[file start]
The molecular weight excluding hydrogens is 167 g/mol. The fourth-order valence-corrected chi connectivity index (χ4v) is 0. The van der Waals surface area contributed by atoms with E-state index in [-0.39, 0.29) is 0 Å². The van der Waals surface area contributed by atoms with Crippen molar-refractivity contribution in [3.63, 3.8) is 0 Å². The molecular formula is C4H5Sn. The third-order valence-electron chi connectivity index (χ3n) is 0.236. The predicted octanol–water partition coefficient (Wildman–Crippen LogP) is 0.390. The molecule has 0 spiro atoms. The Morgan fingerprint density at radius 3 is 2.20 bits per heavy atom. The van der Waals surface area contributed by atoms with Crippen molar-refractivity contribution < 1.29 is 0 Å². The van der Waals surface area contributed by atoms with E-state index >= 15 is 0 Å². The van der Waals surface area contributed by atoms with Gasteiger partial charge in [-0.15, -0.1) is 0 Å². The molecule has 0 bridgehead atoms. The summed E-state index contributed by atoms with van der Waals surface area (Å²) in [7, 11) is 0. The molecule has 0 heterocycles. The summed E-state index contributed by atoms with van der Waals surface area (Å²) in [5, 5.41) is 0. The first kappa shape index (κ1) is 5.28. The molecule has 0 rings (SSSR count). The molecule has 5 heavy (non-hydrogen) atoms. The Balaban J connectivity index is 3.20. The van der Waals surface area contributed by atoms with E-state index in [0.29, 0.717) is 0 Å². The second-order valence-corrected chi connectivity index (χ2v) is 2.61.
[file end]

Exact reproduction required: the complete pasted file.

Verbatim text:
The molecular weight excluding hydrogens is 167 g/mol. The fourth-order valence-corrected chi connectivity index (χ4v) is 0. The van der Waals surface area contributed by atoms with E-state index in [-0.39, 0.29) is 0 Å². The van der Waals surface area contributed by atoms with Crippen molar-refractivity contribution in [3.63, 3.8) is 0 Å². The molecular formula is C4H5Sn. The third-order valence-electron chi connectivity index (χ3n) is 0.236. The predicted octanol–water partition coefficient (Wildman–Crippen LogP) is 0.390. The molecule has 0 spiro atoms. The Morgan fingerprint density at radius 3 is 2.20 bits per heavy atom. The van der Waals surface area contributed by atoms with Crippen molar-refractivity contribution < 1.29 is 0 Å². The van der Waals surface area contributed by atoms with E-state index >= 15 is 0 Å². The van der Waals surface area contributed by atoms with Gasteiger partial charge in [-0.15, -0.1) is 0 Å². The molecule has 0 bridgehead atoms. The summed E-state index contributed by atoms with van der Waals surface area (Å²) in [7, 11) is 0. The molecule has 0 heterocycles. The summed E-state index contributed by atoms with van der Waals surface area (Å²) in [5, 5.41) is 0. The first kappa shape index (κ1) is 5.28. The molecule has 0 rings (SSSR count). The molecule has 5 heavy (non-hydrogen) atoms. The Balaban J connectivity index is 3.20. The van der Waals surface area contributed by atoms with E-state index in [0.29, 0.717) is 0 Å². The second-order valence-corrected chi connectivity index (χ2v) is 2.61.